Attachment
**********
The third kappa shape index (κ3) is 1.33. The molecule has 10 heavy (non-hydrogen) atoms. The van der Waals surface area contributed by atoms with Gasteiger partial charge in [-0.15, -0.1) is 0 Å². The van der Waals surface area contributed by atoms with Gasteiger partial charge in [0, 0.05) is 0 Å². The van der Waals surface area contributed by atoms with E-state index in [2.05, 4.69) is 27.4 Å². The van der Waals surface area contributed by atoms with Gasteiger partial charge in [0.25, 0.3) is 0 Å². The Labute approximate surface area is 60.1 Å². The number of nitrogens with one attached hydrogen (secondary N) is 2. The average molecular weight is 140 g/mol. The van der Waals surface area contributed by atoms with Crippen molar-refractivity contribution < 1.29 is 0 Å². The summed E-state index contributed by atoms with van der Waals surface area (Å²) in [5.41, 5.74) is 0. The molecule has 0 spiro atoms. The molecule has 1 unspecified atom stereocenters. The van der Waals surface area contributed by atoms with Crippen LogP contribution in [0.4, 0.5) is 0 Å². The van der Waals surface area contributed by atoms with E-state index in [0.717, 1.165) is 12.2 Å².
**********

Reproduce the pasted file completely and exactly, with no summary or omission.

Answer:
The third kappa shape index (κ3) is 1.33. The molecule has 10 heavy (non-hydrogen) atoms. The van der Waals surface area contributed by atoms with Gasteiger partial charge in [-0.15, -0.1) is 0 Å². The van der Waals surface area contributed by atoms with Gasteiger partial charge in [0, 0.05) is 0 Å². The van der Waals surface area contributed by atoms with E-state index in [2.05, 4.69) is 27.4 Å². The van der Waals surface area contributed by atoms with Gasteiger partial charge in [0.25, 0.3) is 0 Å². The Labute approximate surface area is 60.1 Å². The number of nitrogens with one attached hydrogen (secondary N) is 2. The average molecular weight is 140 g/mol. The van der Waals surface area contributed by atoms with Crippen molar-refractivity contribution < 1.29 is 0 Å². The summed E-state index contributed by atoms with van der Waals surface area (Å²) in [5.41, 5.74) is 0. The molecule has 0 spiro atoms. The molecule has 1 unspecified atom stereocenters. The van der Waals surface area contributed by atoms with Crippen LogP contribution in [0.4, 0.5) is 0 Å². The van der Waals surface area contributed by atoms with E-state index in [0.717, 1.165) is 12.2 Å².